Within the next few weeks, the U.S. Marines are set to launch a 3D printed drone as part of their combat operations. Named “The Nibbler”, this unmanned aircraft will be the first of its kind to be used in an area of conflict by the conventional forces, and has many implications for the future of digital technology in defence.

Assembly of the Nibbler drone. U.S. Marine Corps photo by Lance Cpl. Taylor N. Cooper

Assembly of the Nibbler drone. U.S. Marine Corps photo by Lance Cpl. Taylor N. Cooper

Weapons on demand

As suggested by its name, the Nibbler is a small device designed to collect intelligence from the air. It’s simple design can be fabricated using some basic, pre-fabricated components, such as a motor and batteries, a 3D printer, and a spool of filament.

Far from the military performance of devices like DARPA’s TERN drone, the Nibbler’s ease-of-production is what sets it apart from the rest.

"U.S. Marines with II Marine Expeditionary Force (II MEF) assemble the Nibbler drone." U.S. Marine Corps photo by Lance Cpl. Taylor N. Cooper

“U.S. Marines with II Marine Expeditionary Force (II MEF) assemble the Nibbler drone.” U.S. Marine Corps photo by Lance Cpl. Taylor N. Cooper

Speaking to Defense Systems Captain Chris J. Wood of the Marine Corp’s innovation and logistics branch, explains,

Our team is very enthusiastic about the Nibbler, but even more enthusiastic about what it represents for the future […] Imagine being in a forward deployed environment, and just like Amazon, you can ‘order’ the weapons and equipment you need for the next day’s mission from an entire catalog of possible solutions.

Adoption on an international scale

The Nibbler is just one part of a series of “over night” solutions that can be produced by the military with a 3D printing facility. To this end, the Marines are in the process of introducing four new labs for the purpose, with another 25 maker units having already been deployed in the U.S. and overseas.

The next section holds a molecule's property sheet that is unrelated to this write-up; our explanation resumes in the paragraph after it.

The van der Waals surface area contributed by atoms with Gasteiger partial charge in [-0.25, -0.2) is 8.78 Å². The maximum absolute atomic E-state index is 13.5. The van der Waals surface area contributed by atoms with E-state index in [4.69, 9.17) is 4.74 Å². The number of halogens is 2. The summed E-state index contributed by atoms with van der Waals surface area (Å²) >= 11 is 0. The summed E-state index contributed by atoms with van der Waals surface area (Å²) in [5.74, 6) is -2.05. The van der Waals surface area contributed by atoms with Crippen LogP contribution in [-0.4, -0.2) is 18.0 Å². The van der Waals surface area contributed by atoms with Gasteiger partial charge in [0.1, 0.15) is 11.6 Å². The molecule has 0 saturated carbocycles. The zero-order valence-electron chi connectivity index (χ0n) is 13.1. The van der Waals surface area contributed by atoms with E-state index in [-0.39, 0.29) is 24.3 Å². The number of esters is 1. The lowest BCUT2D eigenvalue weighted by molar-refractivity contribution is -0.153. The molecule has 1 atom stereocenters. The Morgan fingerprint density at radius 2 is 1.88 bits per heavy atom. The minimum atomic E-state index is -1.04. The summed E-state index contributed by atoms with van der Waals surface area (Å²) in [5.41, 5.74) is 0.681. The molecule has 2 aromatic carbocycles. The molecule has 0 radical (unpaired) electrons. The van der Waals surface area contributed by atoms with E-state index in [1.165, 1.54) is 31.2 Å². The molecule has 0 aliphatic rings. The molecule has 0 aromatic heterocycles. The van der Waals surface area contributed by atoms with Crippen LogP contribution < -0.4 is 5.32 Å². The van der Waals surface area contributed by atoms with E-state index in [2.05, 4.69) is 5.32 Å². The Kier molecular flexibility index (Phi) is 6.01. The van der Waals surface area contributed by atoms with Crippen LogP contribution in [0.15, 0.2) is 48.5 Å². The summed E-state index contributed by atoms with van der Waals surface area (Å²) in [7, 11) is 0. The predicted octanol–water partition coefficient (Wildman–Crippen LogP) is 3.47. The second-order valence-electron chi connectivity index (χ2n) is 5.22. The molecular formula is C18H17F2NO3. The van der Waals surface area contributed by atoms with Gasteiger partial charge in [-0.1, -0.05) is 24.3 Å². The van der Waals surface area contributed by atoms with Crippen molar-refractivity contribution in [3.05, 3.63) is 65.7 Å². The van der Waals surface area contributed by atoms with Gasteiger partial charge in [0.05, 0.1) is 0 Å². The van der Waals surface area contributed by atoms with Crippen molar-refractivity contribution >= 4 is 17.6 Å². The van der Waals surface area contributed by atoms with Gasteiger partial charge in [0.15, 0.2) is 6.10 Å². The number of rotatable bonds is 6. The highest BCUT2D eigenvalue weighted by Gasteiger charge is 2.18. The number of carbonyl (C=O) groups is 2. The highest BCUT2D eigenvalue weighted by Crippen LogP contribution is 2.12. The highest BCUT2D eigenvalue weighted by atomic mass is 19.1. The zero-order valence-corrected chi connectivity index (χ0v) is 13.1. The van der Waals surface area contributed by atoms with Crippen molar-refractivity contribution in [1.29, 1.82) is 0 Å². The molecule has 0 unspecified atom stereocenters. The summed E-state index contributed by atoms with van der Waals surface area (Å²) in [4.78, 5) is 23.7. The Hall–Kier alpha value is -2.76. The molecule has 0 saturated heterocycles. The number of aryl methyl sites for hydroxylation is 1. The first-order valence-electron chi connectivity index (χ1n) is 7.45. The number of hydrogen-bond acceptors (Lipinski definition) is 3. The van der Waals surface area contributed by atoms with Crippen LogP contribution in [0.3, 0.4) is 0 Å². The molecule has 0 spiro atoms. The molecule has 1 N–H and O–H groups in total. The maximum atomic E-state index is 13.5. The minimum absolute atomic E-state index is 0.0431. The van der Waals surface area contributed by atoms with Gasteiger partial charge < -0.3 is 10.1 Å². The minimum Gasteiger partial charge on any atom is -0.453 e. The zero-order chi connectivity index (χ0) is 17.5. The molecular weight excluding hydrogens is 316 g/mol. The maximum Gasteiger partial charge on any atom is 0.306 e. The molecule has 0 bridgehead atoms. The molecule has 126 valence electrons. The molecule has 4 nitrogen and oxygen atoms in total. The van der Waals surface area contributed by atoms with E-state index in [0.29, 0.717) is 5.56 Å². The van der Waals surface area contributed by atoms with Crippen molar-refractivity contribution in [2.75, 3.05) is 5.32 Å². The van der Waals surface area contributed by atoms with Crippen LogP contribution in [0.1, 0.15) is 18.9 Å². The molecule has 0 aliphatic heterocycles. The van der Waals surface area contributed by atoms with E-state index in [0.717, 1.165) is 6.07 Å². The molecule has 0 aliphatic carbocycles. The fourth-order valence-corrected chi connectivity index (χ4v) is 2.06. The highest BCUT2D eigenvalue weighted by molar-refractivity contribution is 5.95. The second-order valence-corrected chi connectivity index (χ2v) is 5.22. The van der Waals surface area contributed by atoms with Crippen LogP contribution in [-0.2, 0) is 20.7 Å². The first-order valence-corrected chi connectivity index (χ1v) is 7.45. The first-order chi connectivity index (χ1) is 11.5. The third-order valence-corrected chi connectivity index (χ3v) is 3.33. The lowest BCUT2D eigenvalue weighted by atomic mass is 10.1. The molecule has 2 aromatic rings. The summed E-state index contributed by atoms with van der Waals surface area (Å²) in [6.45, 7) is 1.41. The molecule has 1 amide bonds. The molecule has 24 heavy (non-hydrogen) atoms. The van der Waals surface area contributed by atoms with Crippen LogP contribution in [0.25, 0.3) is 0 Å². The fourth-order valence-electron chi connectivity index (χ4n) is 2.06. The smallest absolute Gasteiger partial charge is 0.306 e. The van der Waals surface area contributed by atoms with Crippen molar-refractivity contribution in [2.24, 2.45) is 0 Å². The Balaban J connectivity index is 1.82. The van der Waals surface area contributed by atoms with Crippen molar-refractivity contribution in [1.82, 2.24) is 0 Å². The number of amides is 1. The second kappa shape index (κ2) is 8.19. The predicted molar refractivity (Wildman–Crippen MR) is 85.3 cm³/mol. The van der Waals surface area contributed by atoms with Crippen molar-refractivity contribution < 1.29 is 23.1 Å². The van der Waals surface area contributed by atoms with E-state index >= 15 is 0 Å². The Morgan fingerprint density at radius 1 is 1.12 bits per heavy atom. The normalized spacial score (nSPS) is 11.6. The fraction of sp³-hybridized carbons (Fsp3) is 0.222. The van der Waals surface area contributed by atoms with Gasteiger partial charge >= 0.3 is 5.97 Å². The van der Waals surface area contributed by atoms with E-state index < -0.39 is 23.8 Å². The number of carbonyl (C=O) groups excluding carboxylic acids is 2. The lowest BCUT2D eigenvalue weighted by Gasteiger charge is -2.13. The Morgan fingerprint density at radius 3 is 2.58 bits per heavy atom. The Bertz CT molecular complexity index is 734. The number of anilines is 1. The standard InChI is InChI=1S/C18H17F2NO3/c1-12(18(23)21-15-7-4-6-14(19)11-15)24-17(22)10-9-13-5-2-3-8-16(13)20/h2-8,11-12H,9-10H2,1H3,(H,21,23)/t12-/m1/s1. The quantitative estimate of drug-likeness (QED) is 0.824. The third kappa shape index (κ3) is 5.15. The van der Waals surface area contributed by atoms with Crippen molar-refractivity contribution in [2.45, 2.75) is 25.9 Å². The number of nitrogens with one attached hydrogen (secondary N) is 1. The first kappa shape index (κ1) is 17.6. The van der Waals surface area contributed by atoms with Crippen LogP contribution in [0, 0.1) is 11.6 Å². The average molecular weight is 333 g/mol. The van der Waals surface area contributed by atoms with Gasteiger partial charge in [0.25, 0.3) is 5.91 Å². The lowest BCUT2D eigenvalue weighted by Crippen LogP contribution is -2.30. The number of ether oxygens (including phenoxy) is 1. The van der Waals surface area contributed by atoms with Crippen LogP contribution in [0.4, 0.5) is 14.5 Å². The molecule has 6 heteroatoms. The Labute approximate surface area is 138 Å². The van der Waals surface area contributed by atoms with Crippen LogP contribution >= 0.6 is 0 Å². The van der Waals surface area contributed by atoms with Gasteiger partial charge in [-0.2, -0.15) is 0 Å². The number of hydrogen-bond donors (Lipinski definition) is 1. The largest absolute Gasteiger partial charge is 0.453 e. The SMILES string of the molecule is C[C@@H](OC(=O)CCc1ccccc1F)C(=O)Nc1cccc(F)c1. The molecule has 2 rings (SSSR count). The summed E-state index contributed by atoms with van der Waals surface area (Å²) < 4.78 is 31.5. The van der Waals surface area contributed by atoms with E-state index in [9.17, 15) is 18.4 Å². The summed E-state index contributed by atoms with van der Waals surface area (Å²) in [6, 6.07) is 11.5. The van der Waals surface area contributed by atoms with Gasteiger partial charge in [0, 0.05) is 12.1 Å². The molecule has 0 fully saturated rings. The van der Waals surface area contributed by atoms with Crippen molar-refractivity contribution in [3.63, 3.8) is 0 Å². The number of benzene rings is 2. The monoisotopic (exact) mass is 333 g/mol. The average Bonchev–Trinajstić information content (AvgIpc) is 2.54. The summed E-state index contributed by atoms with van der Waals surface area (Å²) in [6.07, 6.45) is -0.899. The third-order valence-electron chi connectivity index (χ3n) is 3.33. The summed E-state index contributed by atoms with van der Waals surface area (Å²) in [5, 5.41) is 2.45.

Other branches of the military, such as the U.S. Navy’s fleet readiness centers, are also investigating the utility of 3D printing, particularly in relation to spare parts production and design consolidation.

Randy Meeker redesigns an air duct for use inside a Navy aircraft. Photo via NAVAIR

Randy Meeker redesigns an air duct for use inside a Navy aircraft. Photo via NAVAIR

A question of security

As studies have shown, cybersecurity is still a key concern for 3D printing in the military. As yet, prevention operates on a similar rate as adoption of the technology – with projects still in their pilot stages, appropriate safety procedures are also still in development.

One suggested precaution is to create a kind of Blockchain security for the CAD data used in marine maker labs. As previously reported on 3D Printing Industry, Blockchain security for CAD data could come in the form of pre-programmed imperfections, causing improperly accessed files to fail when 3D printed with the wrong settings.

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Featured image: “The Nibbler drone is flown by U.S. Marines and civilian contractors with II Marine Expeditionary Force (II MEF) inside of the 2nd Maintenance Battalion warehouse on Camp Lejeune, N.C., May 18, 2017.” U.S. Marine Corps photo by Lance Cpl. Taylor N. Cooper

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